Cookies Policy

This site uses cookies. By continuing to browse the site you are agreeing to our use of cookies.

I accept this policy

Find out more here

Full Access The Nixon Doctrine and Nakasone Yasuhiro’s Unsuccessful Challenge to Japan’s Defense Policy, 1969-1971

No metrics data to plot.
The attempt to load metrics for this article has failed.
The attempt to plot a graph for these metrics has failed.
The full text of this article is not currently available.

Brill’s MyBook program is exclusively available on BrillOnline Books and Journals. Students and scholars affiliated with an institution that has purchased a Brill E-Book on the BrillOnline platform automatically have access to the MyBook option for the title(s) acquired by the Library. Brill MyBook is a print-on-demand paperback copy which is sold at a favorably uniform low price.

The Nixon Doctrine and Nakasone Yasuhiro’s Unsuccessful Challenge to Japan’s Defense Policy, 1969-1971

  • PDF
Add to Favorites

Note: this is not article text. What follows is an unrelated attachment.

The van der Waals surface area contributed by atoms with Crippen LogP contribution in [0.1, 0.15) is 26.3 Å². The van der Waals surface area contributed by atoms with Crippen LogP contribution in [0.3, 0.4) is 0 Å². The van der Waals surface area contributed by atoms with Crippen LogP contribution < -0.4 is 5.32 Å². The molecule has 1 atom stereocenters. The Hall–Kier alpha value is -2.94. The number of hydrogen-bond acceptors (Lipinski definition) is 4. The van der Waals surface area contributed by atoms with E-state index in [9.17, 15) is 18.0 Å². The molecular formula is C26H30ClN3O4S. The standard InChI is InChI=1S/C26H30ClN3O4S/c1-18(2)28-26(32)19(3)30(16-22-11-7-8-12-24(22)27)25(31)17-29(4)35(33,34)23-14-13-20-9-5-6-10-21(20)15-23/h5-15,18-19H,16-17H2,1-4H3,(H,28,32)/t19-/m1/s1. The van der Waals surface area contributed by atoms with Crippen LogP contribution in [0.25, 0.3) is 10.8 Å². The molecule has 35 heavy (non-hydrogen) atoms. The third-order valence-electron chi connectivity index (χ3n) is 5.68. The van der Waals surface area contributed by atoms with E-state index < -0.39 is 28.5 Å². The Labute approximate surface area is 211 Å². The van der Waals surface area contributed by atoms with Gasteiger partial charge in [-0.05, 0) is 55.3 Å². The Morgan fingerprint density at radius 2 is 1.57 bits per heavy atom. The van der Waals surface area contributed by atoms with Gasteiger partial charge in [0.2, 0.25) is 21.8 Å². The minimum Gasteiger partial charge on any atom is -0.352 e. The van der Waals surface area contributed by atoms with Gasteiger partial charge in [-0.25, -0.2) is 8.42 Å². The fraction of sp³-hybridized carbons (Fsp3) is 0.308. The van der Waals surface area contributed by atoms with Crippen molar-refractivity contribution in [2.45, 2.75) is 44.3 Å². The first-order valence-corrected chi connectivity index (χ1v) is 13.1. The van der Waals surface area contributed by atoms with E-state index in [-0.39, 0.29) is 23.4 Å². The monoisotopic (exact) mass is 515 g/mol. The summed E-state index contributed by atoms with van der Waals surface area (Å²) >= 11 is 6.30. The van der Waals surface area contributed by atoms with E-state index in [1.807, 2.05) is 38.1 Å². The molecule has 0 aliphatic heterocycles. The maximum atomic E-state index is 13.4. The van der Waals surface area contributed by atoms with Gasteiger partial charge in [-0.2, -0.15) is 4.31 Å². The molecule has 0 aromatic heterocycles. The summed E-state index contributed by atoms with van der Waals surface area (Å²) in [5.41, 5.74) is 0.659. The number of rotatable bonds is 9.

You must be logged in to use this functionality

image of Journal of American-East Asian Relations

The Nixon Doctrine of 1969 heralded a new approach wherein the United States sought to limit military commitments, particularly of ground forces, in Asia. This departure was seized on by Nakasone Yasuhiro as an opportunity to push for “autonomous defense” at the risk of undermining the Mutual Security Treaty of 1960. For Premier Satō, however, the treaty was the cornerstone of Japan’s relationship with the United States and vital to the security of Japan and Northeast Asia. Such a divergence of views went to the heart of Japan’s security relationship with the United States. On the one hand, America would cajole and pressure Japan to assume more of the regional defense burden, while on the other, Japanese elites resisted such pressure due to fears of alienating and alarming both Japan’s neighbors and the Japanese public. The Nixon Doctrine and Nakasone’s ideas on “autonomous defense” posed a major challenge to the postwar consensus on defense and Japan’s security ties to the United States. Ultimately, however, they were not able to undermine this consensus which lasted long after the end of the Cold War.

Affiliations: 1: University College Dublin, Email:, URL:


Full text loading...


Data & Media loading...

Article metrics loading...



Can't access your account?
  • Key

  • Full access
  • Open Access
  • Partial/No accessInformation